For over 700 years, the month of May has been dedicated to Mary, and we join with her in celebration of the glorious Resurrection of Christ. Traditionally, Mary is honoured as the ‘Queen of May’, and throughout the western world parishes have often crowned an image of the Blessed Virgin Mary with flowers (often Hawthorn also called May Blossom or Spring Rose). This ceremonial crowning is to signify her as ‘Queen of Heaven’ and the ‘Mother of God Incarnate’. Although this practice lapsed in the 1970’s, it is now making a comeback. We look forward to its return here at S. Mary’s. Between Easter and Pentecost we sing the Regina Caeli (Queen of Heaven):
(sung to the tune of ‘Jesus Christ is risen today, Alleluia)
Joy to thee, O Queen of Heaven, Alleluia!
He whom thou wast meet to bear, Alleluia!
As he promised hath arisen, Alleluia!
Pour for us to God thy prayer, Alleluia!
There are many celebrations throughout May, one of the most important is the great Feast of Pentecost – 23rd May (the birthday of the Church). Pentecost means the fiftieth day, which represents the fifty days of Easter. In the Acts of the Apostles 2: 1-11 the disciples were huddled in the upper room, afraid of the Jews and terrified of the unknown. At the Last Supper Jesus told the apostles that he was leaving them. He said, “It is for your own good that I go away, because unless I go, the Spirit will not come to you, but if I go I will send him to you.” Jesus had to go – it was important that he left his apostles to carry on without him. Only when the Holy Spirit came upon them are they transformed from ordinary people into fearless missionaries.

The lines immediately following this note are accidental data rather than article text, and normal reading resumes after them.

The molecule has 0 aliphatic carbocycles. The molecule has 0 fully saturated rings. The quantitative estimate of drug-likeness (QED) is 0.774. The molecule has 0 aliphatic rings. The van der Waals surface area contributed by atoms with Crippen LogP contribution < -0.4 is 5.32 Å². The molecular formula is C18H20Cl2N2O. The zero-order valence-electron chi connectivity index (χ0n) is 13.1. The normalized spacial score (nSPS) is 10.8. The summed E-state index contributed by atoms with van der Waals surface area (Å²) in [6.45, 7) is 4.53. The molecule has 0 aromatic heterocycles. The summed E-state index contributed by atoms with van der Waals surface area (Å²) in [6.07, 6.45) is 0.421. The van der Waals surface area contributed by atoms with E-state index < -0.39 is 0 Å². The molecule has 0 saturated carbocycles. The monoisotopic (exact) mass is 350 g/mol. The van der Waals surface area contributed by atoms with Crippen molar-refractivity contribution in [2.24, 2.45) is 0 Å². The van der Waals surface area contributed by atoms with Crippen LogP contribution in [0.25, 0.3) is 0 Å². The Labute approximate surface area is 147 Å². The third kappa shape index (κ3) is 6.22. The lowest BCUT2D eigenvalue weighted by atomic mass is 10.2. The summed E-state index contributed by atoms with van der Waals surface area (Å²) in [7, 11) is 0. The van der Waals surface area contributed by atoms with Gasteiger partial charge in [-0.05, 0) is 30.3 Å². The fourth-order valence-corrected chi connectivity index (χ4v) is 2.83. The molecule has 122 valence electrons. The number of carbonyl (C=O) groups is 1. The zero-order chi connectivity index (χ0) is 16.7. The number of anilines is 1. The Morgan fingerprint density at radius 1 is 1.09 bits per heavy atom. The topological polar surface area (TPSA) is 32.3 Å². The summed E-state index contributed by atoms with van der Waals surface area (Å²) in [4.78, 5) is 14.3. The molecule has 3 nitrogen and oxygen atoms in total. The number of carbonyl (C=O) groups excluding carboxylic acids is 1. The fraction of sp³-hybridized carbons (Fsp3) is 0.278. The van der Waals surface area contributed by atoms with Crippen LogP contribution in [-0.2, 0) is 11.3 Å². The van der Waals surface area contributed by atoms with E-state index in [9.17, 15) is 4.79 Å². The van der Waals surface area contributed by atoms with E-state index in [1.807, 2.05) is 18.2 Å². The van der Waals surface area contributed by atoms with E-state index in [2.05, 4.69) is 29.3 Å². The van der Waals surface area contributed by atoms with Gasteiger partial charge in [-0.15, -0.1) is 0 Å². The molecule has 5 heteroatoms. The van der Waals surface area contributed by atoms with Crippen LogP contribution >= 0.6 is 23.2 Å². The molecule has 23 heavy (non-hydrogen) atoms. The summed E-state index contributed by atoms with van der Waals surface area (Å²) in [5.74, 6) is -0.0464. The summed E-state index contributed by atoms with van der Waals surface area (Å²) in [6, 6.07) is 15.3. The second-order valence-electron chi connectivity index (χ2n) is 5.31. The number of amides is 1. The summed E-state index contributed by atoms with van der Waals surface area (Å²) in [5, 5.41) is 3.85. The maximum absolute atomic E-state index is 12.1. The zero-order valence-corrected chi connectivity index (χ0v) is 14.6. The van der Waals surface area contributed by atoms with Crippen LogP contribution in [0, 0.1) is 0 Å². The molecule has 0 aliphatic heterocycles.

A prayer for Pentecost: Breathe in me, Holy Spirit, that I may think what is holy. Move me, Holy Spirit, that I may do what is holy. Attract me, Holy Spirit, that I may love what is holy. Strengthen me, Holy Spirit, that I may guard what is holy. Guard me, Holy Spirit, that I may keep what is holy.